Home » Dolls » Making a Bağlama for Morrígan

Making a Bağlama for Morrígan

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Perhaps not surprisingly, yesterday’s Google Hangout experiment resulted in my sitting in front of a camera for an hour by myself. Not a single person logged in. And that’s ok. I don’t currently have an extremely large readership, not everyone has access to a camera for such hangouts, and I’m sure everyone had other things they wanted to do with their Saturday afternoon.  But that’s ok. Rather than just blankly stare into a screen for an hour, I used the time to work on half completed projects.

Some months ago, after determining the general background that I wanted to give Morrígan, my Lammily doll, I decided to make her a miniature bağlama that she could play. I actually came across an excellent tutorial by Özden Ceyhan over on Blogspot. Since this is a traditional Turkish instrument, it is not surprising that the language of the article is in Turkish. However, between auto-translate and Mr. Ceyhan’s wonderful step by step photos, knowledge of the language isn’t required (although I personally find Turkish to be an attractive language). Because I know that my links aren’t as easily seen (I don’t know how to change the color for them), I want to make sure to give Mr. Ceyhan’s tutorial special attention:

 http://ozdenceyhan.blogspot.com/2014/02/minyatur-saz-imalat.html

     I didn’t follow Mr. Ceyhan’s process exactly, but I did use it as a guide. I glued 3 layers of balsa wood together and whittled and sanded the shape down from there. For the tuners, I cut down toothpicks into 7 small sections of equal length and bore them into the head. I used a Rust-Oleum stain marker to give the instrument color – although, probably because I used a marker instead of painted on stain, the finish looks blotchy to me. But, I suppose it will work.

Because I am sure that most of my readers have never heard this beautiful instrument before, let me share a clip so that you can appreciate the wonderful sound it creates.

When I imagine Morrígan playing, I imagine her sitting against her window, looking out to the world, and letting her heart pour out. I imagine that she sings songs her father taught her as she thinks of him hundreds of miles away back in Turkey.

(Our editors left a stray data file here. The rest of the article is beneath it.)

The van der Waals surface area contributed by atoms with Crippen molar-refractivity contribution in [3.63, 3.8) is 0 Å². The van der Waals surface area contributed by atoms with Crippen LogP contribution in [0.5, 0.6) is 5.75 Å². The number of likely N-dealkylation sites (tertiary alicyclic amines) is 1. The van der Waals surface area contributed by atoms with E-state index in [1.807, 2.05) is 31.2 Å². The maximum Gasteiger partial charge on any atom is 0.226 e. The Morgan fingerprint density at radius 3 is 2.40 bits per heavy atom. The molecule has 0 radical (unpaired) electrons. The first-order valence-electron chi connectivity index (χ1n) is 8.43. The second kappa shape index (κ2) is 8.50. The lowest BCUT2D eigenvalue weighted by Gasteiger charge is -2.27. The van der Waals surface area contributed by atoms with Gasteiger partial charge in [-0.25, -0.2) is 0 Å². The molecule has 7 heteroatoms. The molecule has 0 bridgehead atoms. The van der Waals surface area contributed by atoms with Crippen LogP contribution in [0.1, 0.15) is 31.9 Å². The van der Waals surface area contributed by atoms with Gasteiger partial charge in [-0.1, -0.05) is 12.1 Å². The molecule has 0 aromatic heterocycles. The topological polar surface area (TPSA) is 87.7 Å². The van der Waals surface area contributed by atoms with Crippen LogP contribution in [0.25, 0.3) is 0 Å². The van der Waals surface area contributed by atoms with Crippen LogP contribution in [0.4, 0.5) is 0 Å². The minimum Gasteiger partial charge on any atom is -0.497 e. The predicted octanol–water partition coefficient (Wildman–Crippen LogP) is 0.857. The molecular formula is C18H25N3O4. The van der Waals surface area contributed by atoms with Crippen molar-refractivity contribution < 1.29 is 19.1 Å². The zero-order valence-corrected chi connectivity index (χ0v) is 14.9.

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If I ever had the time, I would love to learn how to play one of these myself – and I found a rather decent beginner’s information page I felt was worth sharing: here. As it is, I’d really love to learn Turkish (along with Hindi and to become more proficient at Spanish and Japanese – both of which I studied in college but am not very good at). Maybe Morrígan can teach me? 😉

GE

 

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5 thoughts on “Making a Bağlama for Morrígan

  1. This is really cool! I have a Kurdish friend who plays this instrument, but he calls it a saz. If you are interested in learning Turkish I would suggest the Pimsleur cds. I studied Turkish in Turkey, but I used the Pimsleur before I went and it was so helpful (more than the classes, in many ways.)

    • The Pimsleur course *is* pretty great. So far I’ve only gotten through the first couple of tracks.
      I’ve also seen the bağlama referred to as a saz in various places online. The way I understand it, both words work – much in the same way we can use “violin” or “fiddle” to refer to the same instrument. I’m not sure if there are different connotations between the terms, though (like the way we generally would not use the term “fiddle” when playing classical music).

      • That’s great that you know of the Pimsleur. I found it so helpful and I always try to pass it along because a lot of people don’t seem to know about it (usually they just know Rosetta Stone.) I can say I was using things I learned from Pimsleur as soon as I stepped off the plane in Turkey. (And I tried Rosetta Stone too and did not find it as helpful, other than being to point at things and name them.)

        My friend is from Iraq, so maybe that would explain the difference in terminology. I love the idea of making one for Lammily. I think yours turned out fantastic!

      • Thanks so much! 🙂 I actually found the Pimsleur CDs in my local library – I don’t have the kind of extra funds for something as expensive as Rosetta Stone. And if I did I would probably just buy more dolls 😄

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